• Bianzhong bell-chime, Spring and Autumn period, 770 – 476 BCE (approximately 2,500–2,800 years ago)
    This set of twenty-four bells from the court of a duke of Zheng state illustrates the extravagance of noble families and is one of only ten surviving sets made in the latter half of the Zhou dynasty to play a flashy new style of music developed known as zhengsheng. Each bell—four bo bass bells and twenty niu—was specially crafted to produce two distinct musical tones.
  • Bronze “divine beast” drum stand, Spring and Autumn period, 770 – 476 BCE (approximately 2,500–2,800 years ago)
    Full-bodied depictions of mythical beasts are exceptionally rare, and this drum stand example is one of the finest uncovered to date. Malachite has been inlaid into the bronze body in phoenix and dragon patterns, and many of the beast’s features are actually made up of small dragons and its face is framed by two persimmon flowers.
  • Tricolor glazed pillow depicting scholarly qin performance, Northern Song dynasty, 960 – 1127
    The multicolored decoration on this ceramic pillow illustrates two Confucian scholars in a manicured garden; one playing the qin while the other listens. The ability to play and appreciate the qin and its repertoire was described as one of the most important virtues that should be possessed by Confucian scholars, and its performance was meant to be shared privately among friends.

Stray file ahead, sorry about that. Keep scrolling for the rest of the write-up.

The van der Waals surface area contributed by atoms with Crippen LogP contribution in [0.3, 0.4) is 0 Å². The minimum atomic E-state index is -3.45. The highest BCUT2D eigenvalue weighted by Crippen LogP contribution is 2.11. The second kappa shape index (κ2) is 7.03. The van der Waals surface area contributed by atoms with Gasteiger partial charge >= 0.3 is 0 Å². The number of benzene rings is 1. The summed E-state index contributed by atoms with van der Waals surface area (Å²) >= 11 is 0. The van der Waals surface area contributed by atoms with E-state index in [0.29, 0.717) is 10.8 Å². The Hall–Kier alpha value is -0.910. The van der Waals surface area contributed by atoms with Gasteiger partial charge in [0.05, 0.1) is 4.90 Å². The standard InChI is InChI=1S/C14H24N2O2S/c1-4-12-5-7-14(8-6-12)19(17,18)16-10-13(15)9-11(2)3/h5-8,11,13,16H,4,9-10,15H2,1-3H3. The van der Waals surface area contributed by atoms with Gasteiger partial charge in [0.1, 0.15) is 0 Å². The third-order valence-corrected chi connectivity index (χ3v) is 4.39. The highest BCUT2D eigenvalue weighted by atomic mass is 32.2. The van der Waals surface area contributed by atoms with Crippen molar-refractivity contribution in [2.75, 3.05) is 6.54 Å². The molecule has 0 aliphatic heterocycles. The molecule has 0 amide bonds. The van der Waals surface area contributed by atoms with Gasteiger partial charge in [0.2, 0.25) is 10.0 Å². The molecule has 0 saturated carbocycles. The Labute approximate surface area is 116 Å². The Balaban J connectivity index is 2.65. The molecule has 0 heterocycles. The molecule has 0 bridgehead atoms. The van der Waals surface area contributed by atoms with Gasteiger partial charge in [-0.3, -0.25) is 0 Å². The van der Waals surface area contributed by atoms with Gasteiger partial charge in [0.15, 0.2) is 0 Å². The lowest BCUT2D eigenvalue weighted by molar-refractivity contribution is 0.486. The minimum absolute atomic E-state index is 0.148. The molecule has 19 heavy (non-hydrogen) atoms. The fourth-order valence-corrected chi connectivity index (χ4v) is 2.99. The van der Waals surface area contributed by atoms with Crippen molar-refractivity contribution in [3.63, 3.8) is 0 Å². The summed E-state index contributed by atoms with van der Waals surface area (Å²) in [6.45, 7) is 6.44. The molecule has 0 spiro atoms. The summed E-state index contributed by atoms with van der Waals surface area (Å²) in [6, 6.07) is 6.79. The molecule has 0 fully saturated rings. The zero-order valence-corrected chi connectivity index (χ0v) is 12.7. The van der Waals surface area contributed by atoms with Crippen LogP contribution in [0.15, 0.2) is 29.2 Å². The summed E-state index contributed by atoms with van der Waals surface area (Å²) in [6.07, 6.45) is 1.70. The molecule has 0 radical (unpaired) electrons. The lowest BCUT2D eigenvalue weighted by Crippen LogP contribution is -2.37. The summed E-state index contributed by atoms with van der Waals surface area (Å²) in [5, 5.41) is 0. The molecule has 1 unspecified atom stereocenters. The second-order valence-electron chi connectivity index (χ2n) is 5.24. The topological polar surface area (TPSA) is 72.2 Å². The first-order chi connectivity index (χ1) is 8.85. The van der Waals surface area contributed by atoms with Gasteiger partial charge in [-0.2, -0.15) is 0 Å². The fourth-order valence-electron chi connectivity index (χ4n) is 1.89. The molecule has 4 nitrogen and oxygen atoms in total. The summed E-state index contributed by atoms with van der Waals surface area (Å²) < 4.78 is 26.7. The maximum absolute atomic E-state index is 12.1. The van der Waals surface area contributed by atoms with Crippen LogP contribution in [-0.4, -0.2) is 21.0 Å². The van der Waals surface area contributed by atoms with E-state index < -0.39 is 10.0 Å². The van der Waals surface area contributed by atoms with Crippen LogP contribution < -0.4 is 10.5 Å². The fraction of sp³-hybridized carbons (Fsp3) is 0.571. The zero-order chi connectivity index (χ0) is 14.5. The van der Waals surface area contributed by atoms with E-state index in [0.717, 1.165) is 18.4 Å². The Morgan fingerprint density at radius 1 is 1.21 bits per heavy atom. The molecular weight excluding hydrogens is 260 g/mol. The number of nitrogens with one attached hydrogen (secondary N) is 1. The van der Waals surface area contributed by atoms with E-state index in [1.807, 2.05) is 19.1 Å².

• Musician and dancer figurines in a pavilion, Han dynasty, 202 BCE – 220 CE (approximately 1,800 2,200 years ago)
    This unusual three-story tower houses an ensemble of musicians and dancers for the nobleman’s entertainment, as well as a complement of guards armed with crossbows. Many Han tombs included ceramic models of the palatial homes that deceased noblemen wished to inhabit in the afterlife.
  • Red ceramic drum, Yangshao culture, 5000 – 3000 BCE (approximately 5,000–7,000 years ago)
    Ceramic drums like this are one of the most characteristic instruments used by the Neolithic Yangshao people. The drum would have had a membrane made from animal skin stretched across the large opening and held tight by the hooks around the rim.